So, I repeat, faith is very difficult and hard. Taking time to study the Word and read good theological material is time very well spent in the Christian life. But praying the prayer that God would plant His Word deep within your heart and mind so that you won’t easily forget it means that you want His Word to become more than warm feelings and excitement. You want the Word to get down deep, so that it’s firmly rooted within you. You want it to sink down to the level of a firm conviction, but once it’s there, it must be tested and tried. And our Lord is the BEST refiner we know.
So I write this, not out of the fire. My flat tire is in the trunk, and I have a low quality spare on right now. But I know that God is writing His Word on my heart and mind every step of the way. He is taking His Word from “this is real good” to “this is truth for life, and I must never let it go”.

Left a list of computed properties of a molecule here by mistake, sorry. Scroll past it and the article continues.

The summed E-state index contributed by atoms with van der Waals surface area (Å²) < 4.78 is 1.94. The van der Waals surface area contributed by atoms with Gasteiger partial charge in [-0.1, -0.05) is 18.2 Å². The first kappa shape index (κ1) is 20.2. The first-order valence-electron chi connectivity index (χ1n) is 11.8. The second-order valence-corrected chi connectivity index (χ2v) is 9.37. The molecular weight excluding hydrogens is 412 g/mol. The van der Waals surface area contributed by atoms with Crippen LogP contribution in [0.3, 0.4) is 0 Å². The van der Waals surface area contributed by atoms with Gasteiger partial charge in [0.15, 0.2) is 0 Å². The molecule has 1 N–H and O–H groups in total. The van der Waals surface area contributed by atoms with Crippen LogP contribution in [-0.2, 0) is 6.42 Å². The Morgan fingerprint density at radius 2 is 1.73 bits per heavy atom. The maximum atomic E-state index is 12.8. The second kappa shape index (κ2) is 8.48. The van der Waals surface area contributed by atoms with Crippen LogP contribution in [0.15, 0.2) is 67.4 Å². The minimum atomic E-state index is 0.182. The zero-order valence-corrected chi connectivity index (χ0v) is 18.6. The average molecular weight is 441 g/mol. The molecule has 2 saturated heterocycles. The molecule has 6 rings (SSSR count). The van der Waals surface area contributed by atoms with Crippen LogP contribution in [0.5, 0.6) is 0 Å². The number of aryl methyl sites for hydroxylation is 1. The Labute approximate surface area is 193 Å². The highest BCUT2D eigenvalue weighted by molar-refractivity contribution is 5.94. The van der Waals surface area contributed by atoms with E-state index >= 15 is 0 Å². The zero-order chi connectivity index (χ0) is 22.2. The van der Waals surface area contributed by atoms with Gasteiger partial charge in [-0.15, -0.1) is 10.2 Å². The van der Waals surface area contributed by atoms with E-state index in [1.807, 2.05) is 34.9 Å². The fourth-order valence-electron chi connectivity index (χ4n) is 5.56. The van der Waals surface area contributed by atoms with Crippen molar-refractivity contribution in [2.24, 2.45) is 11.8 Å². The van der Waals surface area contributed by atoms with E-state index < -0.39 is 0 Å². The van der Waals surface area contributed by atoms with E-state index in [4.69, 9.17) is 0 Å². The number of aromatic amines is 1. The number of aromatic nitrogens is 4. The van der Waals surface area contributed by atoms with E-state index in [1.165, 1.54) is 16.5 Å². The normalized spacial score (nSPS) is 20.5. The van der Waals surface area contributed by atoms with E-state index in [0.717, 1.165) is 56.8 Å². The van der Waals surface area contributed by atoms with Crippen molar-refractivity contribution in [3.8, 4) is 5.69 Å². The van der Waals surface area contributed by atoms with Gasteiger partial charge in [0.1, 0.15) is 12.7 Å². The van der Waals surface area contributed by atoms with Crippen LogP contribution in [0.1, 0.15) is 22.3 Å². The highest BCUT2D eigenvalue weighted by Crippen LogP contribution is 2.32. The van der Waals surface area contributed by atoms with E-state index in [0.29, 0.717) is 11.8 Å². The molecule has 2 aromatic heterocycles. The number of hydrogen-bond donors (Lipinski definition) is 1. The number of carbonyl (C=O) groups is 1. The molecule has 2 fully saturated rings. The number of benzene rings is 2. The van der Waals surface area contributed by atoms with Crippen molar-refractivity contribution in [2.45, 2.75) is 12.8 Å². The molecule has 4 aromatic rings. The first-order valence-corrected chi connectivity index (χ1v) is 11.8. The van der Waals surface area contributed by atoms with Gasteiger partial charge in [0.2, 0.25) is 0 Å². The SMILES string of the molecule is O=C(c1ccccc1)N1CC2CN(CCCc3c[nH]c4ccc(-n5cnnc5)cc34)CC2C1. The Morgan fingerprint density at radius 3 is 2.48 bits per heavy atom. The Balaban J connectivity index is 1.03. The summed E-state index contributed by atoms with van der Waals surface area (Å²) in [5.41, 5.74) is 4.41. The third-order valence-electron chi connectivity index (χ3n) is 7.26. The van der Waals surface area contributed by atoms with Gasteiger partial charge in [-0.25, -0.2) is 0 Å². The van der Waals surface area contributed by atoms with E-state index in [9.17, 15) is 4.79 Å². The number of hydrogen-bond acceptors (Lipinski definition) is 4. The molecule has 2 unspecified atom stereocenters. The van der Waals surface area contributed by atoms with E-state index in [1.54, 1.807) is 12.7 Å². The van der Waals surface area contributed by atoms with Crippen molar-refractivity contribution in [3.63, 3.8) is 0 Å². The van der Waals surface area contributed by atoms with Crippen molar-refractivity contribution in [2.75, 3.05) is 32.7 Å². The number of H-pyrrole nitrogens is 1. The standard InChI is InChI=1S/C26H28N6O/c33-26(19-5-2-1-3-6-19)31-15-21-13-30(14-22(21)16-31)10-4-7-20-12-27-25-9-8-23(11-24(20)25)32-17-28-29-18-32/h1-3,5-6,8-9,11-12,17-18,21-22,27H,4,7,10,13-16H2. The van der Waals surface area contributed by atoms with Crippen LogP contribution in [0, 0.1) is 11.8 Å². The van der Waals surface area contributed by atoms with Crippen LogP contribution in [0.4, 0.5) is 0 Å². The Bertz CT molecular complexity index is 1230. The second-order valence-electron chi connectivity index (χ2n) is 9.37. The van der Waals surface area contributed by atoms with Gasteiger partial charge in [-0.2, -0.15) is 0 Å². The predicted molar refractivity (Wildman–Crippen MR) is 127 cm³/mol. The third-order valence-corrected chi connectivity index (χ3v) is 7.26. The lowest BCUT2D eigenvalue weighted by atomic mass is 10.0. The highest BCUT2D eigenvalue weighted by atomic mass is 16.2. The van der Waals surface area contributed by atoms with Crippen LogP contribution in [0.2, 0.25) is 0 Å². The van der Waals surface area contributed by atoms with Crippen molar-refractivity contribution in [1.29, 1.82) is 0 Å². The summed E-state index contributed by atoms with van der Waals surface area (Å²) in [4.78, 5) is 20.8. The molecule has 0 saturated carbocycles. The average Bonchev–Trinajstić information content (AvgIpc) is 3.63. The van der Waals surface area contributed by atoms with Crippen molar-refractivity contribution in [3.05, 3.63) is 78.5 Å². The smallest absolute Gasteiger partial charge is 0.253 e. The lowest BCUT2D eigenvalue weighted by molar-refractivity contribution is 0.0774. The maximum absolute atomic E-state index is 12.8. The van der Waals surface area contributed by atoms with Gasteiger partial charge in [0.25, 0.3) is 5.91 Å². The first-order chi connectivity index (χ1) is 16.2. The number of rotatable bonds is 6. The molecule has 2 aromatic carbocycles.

Moreover, I found the quote from John Owen above to be extremely encouraging. God gives us new grace for every new act and new place we find ourselves in life. We’re not scrapping the bottom of the grace jar with the back of the butter knife hoping to get a little more to get through the season. No, He abundantly provides us with the grace that we need specifically tailored for us and our present circumstances. Our Lord is not a miser; He richly gives to us out of His abundance. And no matter how desperate the circumstances may be, He never ever tires of hearing from us or giving us what we need. But it takes faith to believe that.
Lord, I believe. Help my unbelief!